I spent the next couple days feeling, as my grandmother would say, like a goose had walked over my grave.
This morning's front page has a picture of that same stretch of parkway. Apparently there were two accidents there last week, and one was a fatality - one car clipped another, causing the first to slide into opposing traffic and take out a car going the other way - exactly what could have happened to my daughter and me. Now, of course, there's another debate about putting up a median, but everyone knows it won't happen.
The point here isn't about driving, or even near misses. It's about, well, what would have followed had I not been quite so lucky that day. A whole cascade of bad things, from dirty dishes left in the sink to sick husbands with no one to care for them. Obviously, there's not a whole lot I can do about the husband, other than maybe finding extended care insurance, but there are a myriad things that I can take care of. Does anyone else in the family know the location of the safe deposit box key? What's in that safe deposit box, for that matter, and where are the other policies? Can anyone else identify all the people in those old photographs? How about the family histories of all those two hundred year old things? How were we related? Where are the relatives all buried? (And how about the good stuff, like the skeletons in the various relatives' closets?) I'm willing to bet I'm the only one who knows most of those answers.
So while I'm decluttering and cleaning up in general, sorting through the boxes and boxes of my mother's belongings, her attic, my attic, all that nonsense, I'm taking a few extra minutes to make some notes. I don't want to leave all this Stuff for someone else to deal with, but I also don't want to leave a bunch of mysteries. I went through a bunch of paintings and photographs the other day, identifying the people, the settings and the circumstances as far as I know them. I intend to do this with anything I come across that has a history I know about. I spent a couple hours on the computer and wrote down all the family history and genealogy I could come up with. If I think of more, I'll add it.
I fully intend to live another forty years, hale and hearty to the last. But just in case - in case I do get run over by that bus or get struck by lightning - I'm vowing to take care of some of these details. It would be a shame if it got lost, and it will if I don't do this.
But I'll tell you one thing: I'm going to be taking a different route to the bead store from now on.
Thursday, August 12, 2010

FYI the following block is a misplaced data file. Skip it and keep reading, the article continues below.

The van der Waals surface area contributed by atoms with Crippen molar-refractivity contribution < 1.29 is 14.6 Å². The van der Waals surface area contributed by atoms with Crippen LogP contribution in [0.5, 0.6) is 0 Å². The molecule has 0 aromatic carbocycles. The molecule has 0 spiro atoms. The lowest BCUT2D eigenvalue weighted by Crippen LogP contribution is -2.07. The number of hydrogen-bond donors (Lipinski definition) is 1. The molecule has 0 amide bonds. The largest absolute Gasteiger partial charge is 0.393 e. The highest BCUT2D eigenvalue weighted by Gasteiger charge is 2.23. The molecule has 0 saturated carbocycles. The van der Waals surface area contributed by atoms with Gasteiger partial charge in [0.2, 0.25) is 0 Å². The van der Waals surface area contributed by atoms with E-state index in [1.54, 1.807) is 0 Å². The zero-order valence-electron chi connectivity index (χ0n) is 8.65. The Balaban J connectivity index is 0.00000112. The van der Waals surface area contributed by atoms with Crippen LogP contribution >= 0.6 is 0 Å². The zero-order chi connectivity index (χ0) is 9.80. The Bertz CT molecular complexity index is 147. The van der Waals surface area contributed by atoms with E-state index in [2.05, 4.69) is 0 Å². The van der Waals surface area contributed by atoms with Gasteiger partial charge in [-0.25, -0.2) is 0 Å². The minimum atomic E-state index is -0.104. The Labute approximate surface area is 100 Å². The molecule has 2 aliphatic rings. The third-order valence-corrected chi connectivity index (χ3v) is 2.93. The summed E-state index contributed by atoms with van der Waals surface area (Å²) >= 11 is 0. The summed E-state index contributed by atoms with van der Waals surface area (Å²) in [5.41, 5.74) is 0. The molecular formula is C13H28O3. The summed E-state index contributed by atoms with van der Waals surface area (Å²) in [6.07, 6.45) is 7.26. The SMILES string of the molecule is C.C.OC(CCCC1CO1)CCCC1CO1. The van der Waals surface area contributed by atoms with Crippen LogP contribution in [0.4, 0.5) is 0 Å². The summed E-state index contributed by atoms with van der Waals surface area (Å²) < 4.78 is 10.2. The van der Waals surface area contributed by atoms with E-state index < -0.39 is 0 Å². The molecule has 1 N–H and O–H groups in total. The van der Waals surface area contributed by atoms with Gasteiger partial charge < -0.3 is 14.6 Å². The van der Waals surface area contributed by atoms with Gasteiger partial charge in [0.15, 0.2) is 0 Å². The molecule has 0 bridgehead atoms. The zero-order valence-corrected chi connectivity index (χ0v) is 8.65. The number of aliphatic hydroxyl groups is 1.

I was all the way down to S before I realized it was in alphabetical order. This could be interesting...
A - Available or married? Married. So very married.
B - Books? Yes - enough to open my own branch of the library. Currently, a couple paperback cozy mysteries, a book on welding techniques for artists, a book on Woody Landscape Plants, and Chi Running. Also the usual armload of magazines.
C - Cake or pie? Pie. But not cream pie.
D - Drink of choice? Gin. Failing that, water, no ice.
E - Essential item? Duct tape.
F - Favorite color? For what?
G - Game to play or watch? Backgammon. Preferably for money.
H - Hometown? Philadelphia.
I - Indulgence? Jacuzzi.
J - Job? No, thank you. I've already had more than my share.
K - Kids and names? Annie and Alexandra.
L - Life is incomplete without? A sketch book and a dictionary.
M - Music group or singer? At the moment, Etta James.
N - Number of siblings? Zero by birth, but many recognized along the way.
O - Oranges or apples? Apples.
P - Phobias/fears? Spiders and polar bears.
Q - Favorite quote? Every normal man must be tempted, at times, to spit on his hands, hoist the black flag, and begin slitting throats.
H. L. Mencken
R - Reason to smile? I'm still here.
S - Season? Whichever one we're currently in.
T - Tattoos? Yep, a Celtic on my left calf.
U - Unknown fact about me? I have an excellent sense of direction outdoors, but indoors - even in a largish house - I get hopelessly lost.
V - Vegetable you love? Anything but okra, and even that is okay if it isn't cooked to the glue stage.
W - Worst habit? I tend to wander off.
X - X-rays you've had? Feet, hands, wrists, teeth, knee, lungs, left side of head, sinuses, spine ... God, you name it, I've got a picture of it around here somewhere.
Y - Your favorite food? Tiny new potatoes with sour cream and caviar. Anything with fresh basil. Callard and Bowser toffee. Espresso with real whipped cream. My mother's pot roast.
Z - Zodiac? Pisces, Scorpio on the ascendant, moon in Capricorn. Grand trine in water signs.
Friday, August 06, 2010
One of the many newsletters that show up in my inbox periodically is one from the Chopra Center. I'm passing this info along for anyone who might be interested.
It's free and open to anyone, from complete beginner to advanced practice.
Here's the link:
Meditation is easy to do and healing in many ways. There are links offered to various Chopra Center products and classes, and drawings for prizes and the like, but none of this is necessary to participate in the Challenge. Each day's lesson comes via email - maybe we'll learn some things to start our practice of meditation or deepen one already in place.